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The ‘rape scene’, towards the end of Chapter XI is an interesting passage, and provides a pivotal moment in the novel, one which Tess will always refer back to. After an exhausting night of dancing with her friends, Tess is saved by Alec after tittering at her workmate covered in treacle. On the journey home with Alex, after the ‘triumph’ of her escape wares off, the fatigue of the week’s work sets in and Tess becomes drowsy.
Throughout the journey Alec pesters her with his ‘love-making’, playing on her ‘inexpressible weariness’.
Hardy creates a languid mood along the early-morning country road, which is conveyed by the ‘drowsiness’ that ‘overcomes’ Tess. When she first slips into slumber, a ‘moment of oblivion’, and leans on his shoulder, Alec interprets it as a sexual advance, even though it is just a fatigue-induced weakness.
Hardy describes Alec’s attempt to embrace her as ‘enclosing her waist’, which creates an image of capture and incarceration, and Tess’ ensuing reaction is one of defence and disgust. The way Hardy inserts ‘devilish’, when describing Tess is ironic I feel.
From his very introduction in the novel, Alec has had satanic connotations, and this ensnaring of an innocent virgin only emphasises this. Alec immediately rotates the situation to place the blame on Tess, which highlights how masterful he is at seizing opportunities. He places a great deal of pressure on Tess to return his affections, and bullies Tess into feeling sorry for reacting in a way that any proper woman should.
The fact hat Alex has led the cart far out into the woods, in absolute blackness suggests to the reader that he intended to carry out the rape beforehand, and that it wasn’t a spur of the moment.
He has led her into such a situation that she cannot help but trust him – he is in absolute control. After agreeing to stop and gain a sense of direction, Hardy describes how Alec ‘steals a hearty kiss’, which suggests that the affection was totally one-sided, and that something of Tess’ had been taken away, and that she was unprepared. Just before he leaves, Alec tells Tess how he has given her family a new horse and presents for the children. He has timed it so that Tess will think about even after he has left.
However, Tess is not so easily taken in, saying that ‘it hampers [her] so’, because she realises that this was all intended to make her ‘love him ever so little’. Already Alec has used a variety of methods in an attempt to woo Tess; he has imposed himself upon her, enticed her and got her lost. Even though she shivers, Tess does not want to show a vulnerability to Alec, and tells him she is ‘not very’ cold when he asks. However, Alec imposes the contents of the druggist’s bottle upon her. Hardy allures to Alec’s impending unwanted sexual urges when he describes how his fingers ‘sank into her as into a billow’.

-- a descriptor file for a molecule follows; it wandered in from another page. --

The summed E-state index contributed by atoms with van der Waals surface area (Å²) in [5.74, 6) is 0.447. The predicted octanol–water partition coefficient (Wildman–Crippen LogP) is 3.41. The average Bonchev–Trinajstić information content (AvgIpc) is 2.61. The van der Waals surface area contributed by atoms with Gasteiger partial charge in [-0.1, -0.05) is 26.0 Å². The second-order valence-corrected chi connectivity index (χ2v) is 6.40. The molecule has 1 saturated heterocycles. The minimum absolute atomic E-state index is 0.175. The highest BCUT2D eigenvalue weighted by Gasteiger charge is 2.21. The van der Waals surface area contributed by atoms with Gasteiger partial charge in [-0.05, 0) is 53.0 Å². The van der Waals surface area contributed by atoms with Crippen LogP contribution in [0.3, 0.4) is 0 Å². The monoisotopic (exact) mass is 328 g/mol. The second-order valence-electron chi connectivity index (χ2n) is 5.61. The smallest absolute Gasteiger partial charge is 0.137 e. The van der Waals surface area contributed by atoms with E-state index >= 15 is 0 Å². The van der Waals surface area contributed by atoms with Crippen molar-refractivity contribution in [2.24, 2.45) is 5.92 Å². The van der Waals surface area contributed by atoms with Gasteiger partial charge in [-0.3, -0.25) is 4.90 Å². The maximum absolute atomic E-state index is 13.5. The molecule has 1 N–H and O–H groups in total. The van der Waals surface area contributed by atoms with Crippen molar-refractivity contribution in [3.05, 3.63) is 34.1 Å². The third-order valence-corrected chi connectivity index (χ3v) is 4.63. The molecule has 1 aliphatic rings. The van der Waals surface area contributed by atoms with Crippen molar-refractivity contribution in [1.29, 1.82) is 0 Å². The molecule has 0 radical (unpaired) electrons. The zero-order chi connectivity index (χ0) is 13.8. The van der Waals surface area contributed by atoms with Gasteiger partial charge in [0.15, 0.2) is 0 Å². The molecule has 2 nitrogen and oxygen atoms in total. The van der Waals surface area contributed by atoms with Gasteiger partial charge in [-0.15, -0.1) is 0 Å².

This penetrating act portrays her softness, delicacy and pliability, and shows Alec’s sexual pressurising of Tess. Hardy uses verbs such as ‘plunged’ and ‘pushed’ to portray the forcefulness with which Alec goes out his task and suggest the his barbaric nature. I feel that in this passage Tess is likened to the moon; both are pale and innocent, and Hardy mentions the ‘moonlit person’ of Tess. Also, the lunar sequence has long been soon associated with the menstrual cycle, and hardy mentions that as soon as the ‘moon had quite gone down’, Tess becomes entombed in darkness, as the night itself becomes pitch black.
The imagery of the ‘pale nebulousness’ of Tess as she lies on the forest floor at the feet of Alec is quiet powerful, I feel. Whereas Alec seems to fit into the darkness, perhaps a suggestion of his evil, dark nature, Tess remains a beacon, and cannot help to be in her pure, white dress. There is also the suggestion of nature conspiring against Tess, especially the way in which the fog seems to wrap around her, which raises the suggestion that she was doomed, and that the act was inevitable. I find the two descriptions of the leaves that Tess lies upon in this passage extremely interesting.
Initially, Hardy writes about the ‘thick leaves’, but once Tess falls asleep, they are referred to as ‘dead leaves’. This, I feel, reinforces the notion of doom attached to Tess, and perhaps emphasises the effect that Tess has upon living things. Throughout the play, Tess is attached to death, such as Prince, Sorrow and indeed later on Alec. I especially enjoy this passage as Hardy uses the encompassing black of the night to heighten the senses of the reader, accentuating the sense of sound and touch, as ‘darkness and silence ruled everywhere around’. There is an element of the savage to Alec in this chapter.
He appears to seem at one with nature, and Hardy allures to his primeval ruthlessness. Hardy then adopts of philosophical tone in his writing, which differs from his traditional narrative technique, and laments the fact that Tess’ ‘guardian angel’ didn’t exist, suggesting that the heavens are silent. He suggests that there is no goodness in the world if a pure woman can be robbed of her dignity in such a way. Hardy uses a number of metaphors to describe Tess, whilst in the ‘hands of the spoiler’, describing Tess as ‘blank as snow’, and questions how such ‘beautiful feminine tissue’ could be blemished in such a way.
The fact that the rape took place in The Chase is interesting, as it the ancient forest over which her ancestors once presided, but Hardy emphasises the fact that there are no chivalrous knights to protect her. Hardy deals with the actual rape itself in a detached and ambiguous manner, with a lingering sense of fatalism attached. With a rare authorial intrusion, he cites that ‘it was to be’. The human in Hardy reacts that the human tissue should be so ‘coarsely’ imprinted upon, and contemplatively underlines the pity that the purity and beauty of Tess has been forever tainted, and that she is indeed a ‘maiden no more’.